Be there a man with soul so dead
Who never to himself has said
This is my own, my native land?
which, as in The Man Without A Country, can be intimately associated with our sense of self: I am an American!

It is apparent that we also have unconscious beliefs in addition to those to which we adhere consciously. It can be fairly argued that our unconscious beliefs may have initially been assimilated unconsciously, when we were at a suggestive age. Or perhaps over time they sank into the unconscious realm, through un-mindfulness, so to speak, a lack of critical examination.

Robert Baker, a contemporary American Roshi explains, in discussing the Buddhist process of taking ceremonial vows, that taking vows is natural to the way we develop a sense of self. For example, when we were young, and developing a self identity, someone may have told us that we "eat like a bird", and we believed it. That is, we took an internal vow to ourself, about ourself, that we indeed eat like a bird. Later on in life, he points out, we may actually be eating like a horse, but unconsciously the prior belief still holds sway, so we experience conflict, or are conflicted, as we put it today. (Note that today's usage of "conflicted" treats us as objects, or victims, of conflict. It has the convenient advantage of placing the cause, or onus, outside ourselves, thus relieving us of personal responsibility for our conflicted-ness.) The self-image no longer fits the reality.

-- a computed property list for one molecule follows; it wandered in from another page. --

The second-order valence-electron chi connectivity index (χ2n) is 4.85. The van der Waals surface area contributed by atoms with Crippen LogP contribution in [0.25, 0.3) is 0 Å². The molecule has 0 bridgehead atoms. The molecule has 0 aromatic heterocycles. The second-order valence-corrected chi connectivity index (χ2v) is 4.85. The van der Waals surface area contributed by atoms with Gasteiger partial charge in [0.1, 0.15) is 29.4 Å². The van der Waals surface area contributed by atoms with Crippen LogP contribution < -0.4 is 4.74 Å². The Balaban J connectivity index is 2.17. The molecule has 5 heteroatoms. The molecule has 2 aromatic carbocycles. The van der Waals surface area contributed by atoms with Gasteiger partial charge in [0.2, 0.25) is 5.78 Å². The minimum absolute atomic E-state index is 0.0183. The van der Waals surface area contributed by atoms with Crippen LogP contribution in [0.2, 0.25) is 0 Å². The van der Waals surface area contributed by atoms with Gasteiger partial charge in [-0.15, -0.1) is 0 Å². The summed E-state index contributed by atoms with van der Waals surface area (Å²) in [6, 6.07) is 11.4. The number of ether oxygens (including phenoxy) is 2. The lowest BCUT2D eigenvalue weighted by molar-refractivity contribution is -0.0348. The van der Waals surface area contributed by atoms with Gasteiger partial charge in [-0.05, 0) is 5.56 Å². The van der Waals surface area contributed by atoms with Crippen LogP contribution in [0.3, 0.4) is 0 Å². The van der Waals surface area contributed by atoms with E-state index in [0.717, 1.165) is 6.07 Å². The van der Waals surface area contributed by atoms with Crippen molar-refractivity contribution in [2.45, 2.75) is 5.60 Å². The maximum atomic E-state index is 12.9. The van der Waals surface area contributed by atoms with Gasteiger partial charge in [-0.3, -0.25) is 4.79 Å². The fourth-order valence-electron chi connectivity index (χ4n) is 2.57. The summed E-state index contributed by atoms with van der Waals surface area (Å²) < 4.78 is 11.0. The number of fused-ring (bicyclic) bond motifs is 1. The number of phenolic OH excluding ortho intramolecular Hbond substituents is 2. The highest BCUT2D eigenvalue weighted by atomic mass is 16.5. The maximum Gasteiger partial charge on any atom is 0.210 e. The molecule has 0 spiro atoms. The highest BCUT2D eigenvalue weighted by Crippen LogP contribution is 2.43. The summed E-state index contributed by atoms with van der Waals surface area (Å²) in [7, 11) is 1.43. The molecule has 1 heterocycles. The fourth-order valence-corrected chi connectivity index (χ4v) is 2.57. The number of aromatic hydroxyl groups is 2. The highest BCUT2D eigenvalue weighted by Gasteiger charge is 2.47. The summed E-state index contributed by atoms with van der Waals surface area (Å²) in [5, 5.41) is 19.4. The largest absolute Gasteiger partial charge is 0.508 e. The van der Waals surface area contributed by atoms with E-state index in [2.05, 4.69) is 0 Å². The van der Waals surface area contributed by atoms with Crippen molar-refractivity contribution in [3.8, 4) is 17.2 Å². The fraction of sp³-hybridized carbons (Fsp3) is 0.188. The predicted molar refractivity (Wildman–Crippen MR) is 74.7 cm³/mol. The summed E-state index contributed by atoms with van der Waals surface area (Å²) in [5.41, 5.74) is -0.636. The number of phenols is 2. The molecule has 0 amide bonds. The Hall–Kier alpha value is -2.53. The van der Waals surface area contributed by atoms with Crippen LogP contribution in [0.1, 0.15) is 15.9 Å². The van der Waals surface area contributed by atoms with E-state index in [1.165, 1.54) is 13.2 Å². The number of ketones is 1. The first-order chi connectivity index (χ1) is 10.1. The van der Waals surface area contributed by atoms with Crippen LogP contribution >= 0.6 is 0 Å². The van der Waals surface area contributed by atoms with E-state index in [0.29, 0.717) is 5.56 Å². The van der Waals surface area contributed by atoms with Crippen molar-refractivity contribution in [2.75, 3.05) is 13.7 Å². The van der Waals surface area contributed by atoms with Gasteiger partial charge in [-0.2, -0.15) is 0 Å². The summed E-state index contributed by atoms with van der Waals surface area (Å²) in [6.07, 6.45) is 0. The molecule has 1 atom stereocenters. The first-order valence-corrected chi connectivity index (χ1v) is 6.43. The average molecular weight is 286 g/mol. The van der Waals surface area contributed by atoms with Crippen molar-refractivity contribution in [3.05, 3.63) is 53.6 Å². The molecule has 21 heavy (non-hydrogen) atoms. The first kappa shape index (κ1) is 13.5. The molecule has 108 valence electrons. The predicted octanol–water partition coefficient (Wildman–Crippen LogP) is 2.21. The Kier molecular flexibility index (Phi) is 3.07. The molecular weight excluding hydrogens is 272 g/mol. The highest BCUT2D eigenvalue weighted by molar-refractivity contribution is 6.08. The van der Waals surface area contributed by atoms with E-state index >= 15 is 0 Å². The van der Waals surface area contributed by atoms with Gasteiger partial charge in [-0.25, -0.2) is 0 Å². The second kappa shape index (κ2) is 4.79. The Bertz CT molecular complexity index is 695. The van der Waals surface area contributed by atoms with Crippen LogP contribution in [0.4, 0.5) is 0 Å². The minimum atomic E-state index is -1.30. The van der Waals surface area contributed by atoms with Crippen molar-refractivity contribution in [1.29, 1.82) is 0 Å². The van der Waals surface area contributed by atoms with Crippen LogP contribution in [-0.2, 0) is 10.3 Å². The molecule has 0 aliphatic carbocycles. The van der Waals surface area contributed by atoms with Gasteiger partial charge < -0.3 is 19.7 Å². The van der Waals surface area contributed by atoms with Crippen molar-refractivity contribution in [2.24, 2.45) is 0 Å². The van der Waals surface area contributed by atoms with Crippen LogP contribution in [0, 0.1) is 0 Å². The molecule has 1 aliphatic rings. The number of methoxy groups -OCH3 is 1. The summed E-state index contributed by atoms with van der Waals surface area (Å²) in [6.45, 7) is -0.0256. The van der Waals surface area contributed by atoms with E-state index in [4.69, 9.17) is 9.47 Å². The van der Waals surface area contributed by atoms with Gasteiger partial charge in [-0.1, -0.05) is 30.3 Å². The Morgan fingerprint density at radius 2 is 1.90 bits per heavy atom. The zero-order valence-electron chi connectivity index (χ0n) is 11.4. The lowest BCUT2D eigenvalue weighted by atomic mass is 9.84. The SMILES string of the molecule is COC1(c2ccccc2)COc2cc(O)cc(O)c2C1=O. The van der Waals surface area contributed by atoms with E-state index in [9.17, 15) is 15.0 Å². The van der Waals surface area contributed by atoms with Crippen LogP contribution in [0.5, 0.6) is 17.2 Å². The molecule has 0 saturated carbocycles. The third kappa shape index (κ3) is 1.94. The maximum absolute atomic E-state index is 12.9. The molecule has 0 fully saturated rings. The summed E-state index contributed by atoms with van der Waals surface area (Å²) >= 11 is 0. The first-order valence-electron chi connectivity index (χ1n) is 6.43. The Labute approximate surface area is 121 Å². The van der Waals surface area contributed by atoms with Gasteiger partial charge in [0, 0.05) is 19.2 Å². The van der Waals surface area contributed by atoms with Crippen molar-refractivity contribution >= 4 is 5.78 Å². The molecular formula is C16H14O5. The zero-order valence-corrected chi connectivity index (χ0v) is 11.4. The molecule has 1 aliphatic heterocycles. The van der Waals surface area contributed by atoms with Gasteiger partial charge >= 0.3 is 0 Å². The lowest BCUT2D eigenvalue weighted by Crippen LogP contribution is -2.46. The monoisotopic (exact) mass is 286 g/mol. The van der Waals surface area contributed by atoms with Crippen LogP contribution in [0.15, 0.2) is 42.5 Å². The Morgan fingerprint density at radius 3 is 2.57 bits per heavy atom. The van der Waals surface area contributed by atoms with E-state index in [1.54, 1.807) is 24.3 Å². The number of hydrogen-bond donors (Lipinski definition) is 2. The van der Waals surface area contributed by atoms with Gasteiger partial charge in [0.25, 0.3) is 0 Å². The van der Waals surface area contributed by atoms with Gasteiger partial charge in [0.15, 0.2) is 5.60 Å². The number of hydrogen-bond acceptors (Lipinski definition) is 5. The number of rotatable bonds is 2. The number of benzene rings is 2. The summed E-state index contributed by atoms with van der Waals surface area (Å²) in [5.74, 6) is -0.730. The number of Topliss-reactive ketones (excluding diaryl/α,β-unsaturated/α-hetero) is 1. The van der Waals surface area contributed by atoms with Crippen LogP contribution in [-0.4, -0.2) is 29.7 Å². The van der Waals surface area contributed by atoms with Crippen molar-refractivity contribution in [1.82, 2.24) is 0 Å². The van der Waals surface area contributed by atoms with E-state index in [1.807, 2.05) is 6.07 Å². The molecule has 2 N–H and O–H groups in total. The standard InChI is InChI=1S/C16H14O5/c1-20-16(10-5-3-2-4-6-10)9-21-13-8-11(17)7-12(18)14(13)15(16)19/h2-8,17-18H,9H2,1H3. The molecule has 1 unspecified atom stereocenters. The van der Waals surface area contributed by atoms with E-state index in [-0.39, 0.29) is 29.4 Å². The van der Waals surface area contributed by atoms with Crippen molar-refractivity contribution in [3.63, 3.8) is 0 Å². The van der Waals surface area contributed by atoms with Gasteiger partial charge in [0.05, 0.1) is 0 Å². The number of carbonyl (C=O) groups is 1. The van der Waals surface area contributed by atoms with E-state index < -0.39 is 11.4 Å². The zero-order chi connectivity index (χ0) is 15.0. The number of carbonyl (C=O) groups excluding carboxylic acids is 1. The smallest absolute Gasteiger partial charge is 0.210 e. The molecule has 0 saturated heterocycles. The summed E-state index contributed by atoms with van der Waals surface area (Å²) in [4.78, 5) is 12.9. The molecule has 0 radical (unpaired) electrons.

However, Zen also does not wholeheartedly endorse the evidence of our senses, either. This is one of the implications of Buddhist "delusion": that we are blinded by attachment to the senses.

Zen prescribes an open-ended, empirical (look up) approach to the exploration and examination of our direct experience, including the assumption that we may be wrong. This often challenges dearly-held belief systems which are out of-synch with reality. This is the premise on which we build doubt, so important to realization. More on this later.

Directly challenging the prevailing belief systems of the culture, through confrontation, is deemed to be counter productive in terms of promoting access to, and acceptance of, Zen practice, though it is sometimes necessary. Arguing loses, because this is not an argument.

Zen is not necessarily considered a religion, because it does not insist on a belief system to which we must subscribe. Thus the practice of Zen doesn't conflict with any existing religion, although it can result in the practitioner's rejection of his or her current beliefs, or a personal re-interpretation.

While disowning beliefs as such, we who practice Zen do hold "certain truths to be self-evident", along with the framers of the Declaration of Independence. Such as the tenet that all sentient beings are innately capable of waking up, as Buddha did. That a truth can be "self-evident", however, puts it forever out of the reach of traditional scientific inquiry, as by definition, if it is self-evident it can not be measured. In order to measure, we must compare "self" to "other", in a controlled experiment, to gain the evidence of scientific truth. This falls apart at the level of Heisenberg's famous Uncertainty Principle. This is not helpful to those yearning for certainty.

And so the full practice of Zen requires a kind of faith as well, faith in the face of doubt. To have this kind of faith is not the same as having beliefs. To experience doubt is to feel the emotional content of this kind of faith. An old Zen saying says:
Keep your doubt at a keen edge!
Doubt is good! Fear, anxiety, and other forms of emotional pain can be seen as more extreme degrees of this doubt, our self-inflicted doubt.

Through the practice of Zen, this sense of doubt can grow to become Great Doubt, real, all-encompassing doubt. The resolution of Great Doubt cannot be separated from the re discovery of Great Faith. This all-encompassing Faith is not derived from any mere system of beliefs. It is self-evident in just this. We surrender to it each time we fall asleep.